Some people think cats can see ghosts. If ghosts are a thing and cats can see them, do they see the ghosts of all the moths and spiders they’ve killed? Is this why cats race around like mad things, to escape the hordes of vengeful dead that periodically stalk them?
I’m inclined to judge people who smell like marijuana less harshly. I’m want to race after smokers when they pass by me and tell them they reek. I wish someone had told me I smelled like an ashtray all the time. Washing your hands doesn’t help. You wear the smell nearly all the time.
If love is a funny thing shaped like a lizard that runs down your heartstrings and tickles your gizzard, then what kind of reptile is scarcity and what route does it travel?
We don’t have gizzards. We don’t have ruminant stomachs. We can’t walk, communicate, or defend ourselves at birth. As a species, we’re kind of a wash. Good thing we have family bonds and smart moments.
A scarcity mindset is obsessed with a perceived lack of something, and you can’t seem to focus on anything else, no matter how hard you try. The perception is usually false.
Regarding laundry: most of the time, cold water will get your clothes clean. You also don’t need as much soap as you think, as the sellers of soap tell you. Ditto liquid fabric softener: I dilute mine into thirds and my clothes are still soft and “April fresh.”
Use the low heat setting on the dryer. You’ll save money and energy, and your clothes will thank you. I save even more by eschewing the iron: life’s too short.
You’re allowed to have days off if you’re disabled/on disability. Even before I was on long-term disability, I struggled with feeling worthy of downtime. Perform, perfect, and earn your air. When I stopped working for other people, that tendency became worse. [i] I’m now obviously and demonstrably imperfect, so I’d best prove the air I use is a good investment to the world at large (who mostly don’t care).
It took a long time for me to accept that truth I flung at others with enthusiasm: you’re enough. You don’t have to prove anything to other people. Those who love you wish you well, and those who don’t, well, you know the rest.
If someone could invent an awesome (and large enough) makeup storage solution that includes spaces for brushes, sticks, and the storage nightmare that’s an eyelash curler, that’d be great. [ii]
One of the hardest and most valuable things you can do for someone is to listen. Don’t interrupt, don’t give advice, don’t remember that time when something similar happened to you. Listen. Empathize. Wait to speak.
People don’t say, “I’m sorry, that’s awful, what do you need?” often enough.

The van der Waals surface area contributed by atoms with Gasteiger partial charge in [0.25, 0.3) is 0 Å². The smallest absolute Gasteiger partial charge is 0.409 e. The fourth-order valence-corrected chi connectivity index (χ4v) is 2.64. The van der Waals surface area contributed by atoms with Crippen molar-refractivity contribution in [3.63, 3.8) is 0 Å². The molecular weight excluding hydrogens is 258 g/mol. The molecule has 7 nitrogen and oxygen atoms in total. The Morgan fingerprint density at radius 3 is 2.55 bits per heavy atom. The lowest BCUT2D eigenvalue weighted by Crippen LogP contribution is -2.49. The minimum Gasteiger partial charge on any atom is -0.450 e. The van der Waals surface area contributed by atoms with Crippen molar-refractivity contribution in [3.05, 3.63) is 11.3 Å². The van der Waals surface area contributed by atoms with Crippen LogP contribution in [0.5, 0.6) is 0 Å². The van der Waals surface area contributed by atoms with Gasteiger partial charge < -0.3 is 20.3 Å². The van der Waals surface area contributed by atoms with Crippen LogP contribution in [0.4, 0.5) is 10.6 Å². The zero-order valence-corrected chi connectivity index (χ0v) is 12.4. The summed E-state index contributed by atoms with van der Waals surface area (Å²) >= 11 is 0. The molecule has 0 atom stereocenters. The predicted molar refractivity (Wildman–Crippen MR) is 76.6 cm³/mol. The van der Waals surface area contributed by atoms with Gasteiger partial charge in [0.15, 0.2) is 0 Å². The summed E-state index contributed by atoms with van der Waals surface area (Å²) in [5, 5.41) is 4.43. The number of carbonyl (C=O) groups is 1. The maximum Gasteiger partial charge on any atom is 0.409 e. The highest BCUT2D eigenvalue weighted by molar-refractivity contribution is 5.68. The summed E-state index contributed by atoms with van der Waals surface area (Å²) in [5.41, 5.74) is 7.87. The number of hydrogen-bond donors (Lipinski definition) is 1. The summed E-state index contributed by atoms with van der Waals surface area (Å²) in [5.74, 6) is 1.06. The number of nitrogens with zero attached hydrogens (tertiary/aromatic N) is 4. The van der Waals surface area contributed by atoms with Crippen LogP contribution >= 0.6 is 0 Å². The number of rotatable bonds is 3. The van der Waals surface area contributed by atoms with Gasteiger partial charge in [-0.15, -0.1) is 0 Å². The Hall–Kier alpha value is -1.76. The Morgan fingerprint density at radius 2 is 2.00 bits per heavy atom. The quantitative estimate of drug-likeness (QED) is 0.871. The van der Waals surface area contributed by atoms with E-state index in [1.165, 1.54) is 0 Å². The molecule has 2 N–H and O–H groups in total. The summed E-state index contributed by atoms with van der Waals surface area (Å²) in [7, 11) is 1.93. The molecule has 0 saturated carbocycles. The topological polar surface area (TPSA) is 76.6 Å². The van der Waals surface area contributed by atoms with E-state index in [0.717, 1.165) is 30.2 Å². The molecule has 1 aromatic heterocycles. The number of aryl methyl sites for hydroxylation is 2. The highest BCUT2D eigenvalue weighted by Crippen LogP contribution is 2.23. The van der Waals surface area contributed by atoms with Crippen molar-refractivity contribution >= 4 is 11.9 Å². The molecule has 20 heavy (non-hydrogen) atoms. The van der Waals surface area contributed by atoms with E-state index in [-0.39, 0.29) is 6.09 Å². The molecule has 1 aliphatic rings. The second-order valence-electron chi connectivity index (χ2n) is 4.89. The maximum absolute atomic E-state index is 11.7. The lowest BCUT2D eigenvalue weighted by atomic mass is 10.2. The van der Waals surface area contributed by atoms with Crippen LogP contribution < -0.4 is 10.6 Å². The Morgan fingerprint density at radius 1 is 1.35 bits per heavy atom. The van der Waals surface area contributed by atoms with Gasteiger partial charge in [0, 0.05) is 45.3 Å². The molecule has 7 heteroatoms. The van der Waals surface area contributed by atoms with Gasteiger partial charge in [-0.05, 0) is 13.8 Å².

Too much of anything is never a good thing. A lifetime supply of some things, however, might be nice.
Is it codependency or love? That’s the problem with the internet. People read headlines and then toss around words they don’t understand like “codependent” and “socialism.” My brother thinks my relationship with my parents is codependent because we spend time together. He might be partly right but he overlooks love.
My mother told me spending more on good shoes was money well spent. She was right.
Your stomach acid is acidic. It’s referred to by those “in the know” as gastric acid and its pH of between one and three is attributed to the hydrochloric acid, sodium chloride, and potassium chloride that make it up. Gastric acid dissolves lots of stuff including metal, so stories about gum lingering in there forever are bupkis. You also won’t grow a tree if you swallow apple seeds.
Fun fact about alkaline water: gastric acid neutralizes it. Even if it didn’t, all you’d be doing is changing the pH of your urine. It’s not money well spent.
Less is never more. Sometimes less is the better choice, and sometimes less makes you appreciate things to a greater degree, but less is always less. More is more.
[i] Functioning in a formal and professional work environment no longer works for my brain. It broke and I haven’t come all the way back from the nervous breakdown this time. There are some things I can no longer do, and some things that make working with other people a possibly bad idea (the PTSD that refuses to go back in the box, for example).
[ii] I don’t have a lot of makeup in a global sense, but I have enough that storage is a pain. I’m wearing it in bits and pieces as I move away from the self-mutilation tic and the negative self-presentation that my brain likes to relish. I’m proud of myself for deciding I’m worth the effort. I’m fifty-two, so it’s been a long journey.
Header credit: “Fruits of my labor,” by Laci Jordan.